New America Media has posted an interview with Annette Fuentes, author of Lockdown High: When the Schoolhouse Becomes a Jailhouse, and former NAM managing editor.
We've witnessed a trend over the last 20 years or so, of schools embracing security and punishment as a means to control student behavior. Would it be safe to assume, then, that our schools are not as safe as they used to be?
It would be very inaccurate [to say that]. Schools today are among the safest places for children to be, and that includes their homes and their neighborhoods. We know, the experts know, that the level of violence in our public schools is among the lowest level it's been in in about 20 years. School violence peaked in the early ‘90s. Data from the National Center on School Violence ... show clearly that incidents of violence in schools have been going down. And this parallels crime in general, in the wider society. So schools are in almost all cases the safest places for kids to be. That doesn't mean that there are not incidents of school violence, but they have been so blown out of proportion that most people walk around thinking that another Columbine is just around the corner.
So why the hysteria around violence? Now, you mentioned Columbine, but certainly the hysteria is due to more than just one isolated incident.
Columbine happened in 1999, but in fact there had been a handful—maybe four or five—of very high-profile school shootings in the years preceding Columbine. There was one in Paducah, Kentucky; a student who shot classmates at a prayer group up in Springfield, Orgeon; a young man who shot and killed his parents and then went to school with his gun and shot at folks. There were several that were very high profile. So people already were kind of primed for school violence.
Now, remember, these shootings were very high profile; they claimed multiple victims. But compared to how many kids are killed every day in acts of violence in their own homes, in their own neighborhoods, it just doesn't even compare. But these were crimes that had shocked people, and that made it appear that schools were violent. And it fit with the narrative of violent children, violent schools that had been building since the 1980s.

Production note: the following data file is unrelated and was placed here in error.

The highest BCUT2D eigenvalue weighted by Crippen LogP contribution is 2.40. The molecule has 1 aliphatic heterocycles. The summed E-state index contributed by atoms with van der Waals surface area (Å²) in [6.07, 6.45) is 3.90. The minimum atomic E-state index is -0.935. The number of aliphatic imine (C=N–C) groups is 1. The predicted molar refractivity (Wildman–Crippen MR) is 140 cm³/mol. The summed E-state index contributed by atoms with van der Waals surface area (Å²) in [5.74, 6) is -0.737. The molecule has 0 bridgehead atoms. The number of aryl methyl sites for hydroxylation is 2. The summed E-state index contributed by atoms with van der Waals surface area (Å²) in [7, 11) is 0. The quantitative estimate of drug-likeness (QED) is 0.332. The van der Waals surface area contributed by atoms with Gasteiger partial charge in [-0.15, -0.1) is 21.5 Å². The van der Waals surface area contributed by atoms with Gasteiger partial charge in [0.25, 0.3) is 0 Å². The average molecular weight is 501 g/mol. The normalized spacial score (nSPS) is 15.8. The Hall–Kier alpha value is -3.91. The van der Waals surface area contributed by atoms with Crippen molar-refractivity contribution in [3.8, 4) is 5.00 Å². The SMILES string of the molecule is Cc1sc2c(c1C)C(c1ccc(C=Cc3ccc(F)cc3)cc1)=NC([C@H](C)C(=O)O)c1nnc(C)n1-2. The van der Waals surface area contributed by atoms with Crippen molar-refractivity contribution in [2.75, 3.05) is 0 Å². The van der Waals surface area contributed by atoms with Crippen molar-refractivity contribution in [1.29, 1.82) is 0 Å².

You know, we've been a society afraid of crime since, really, the Reagan administration and perhaps before. But the war on drugs led to the war on kids, and the increasing prison-like conditions for juveniles in general. So we started cracking down on kids in schools and it's just led to a whole raft of policies and practices that have made schools more and more like prisons.
My book talks about everything, from the increased presence of police, the increased use of drug-sniffing dogs, of drug testing in schools—and I'm not even talking urban schools, I'm talking about schools in suburban New Jersey or suburban Oregon—where parents are afraid that their kids are doing drugs and are out of control. We are clamping down on kids with other high tech security and surveillance equipment at a time of scarce school resources. School districts are spending money on the surveillance hardware of the prison state.
Visit New America Media to read the interview in full.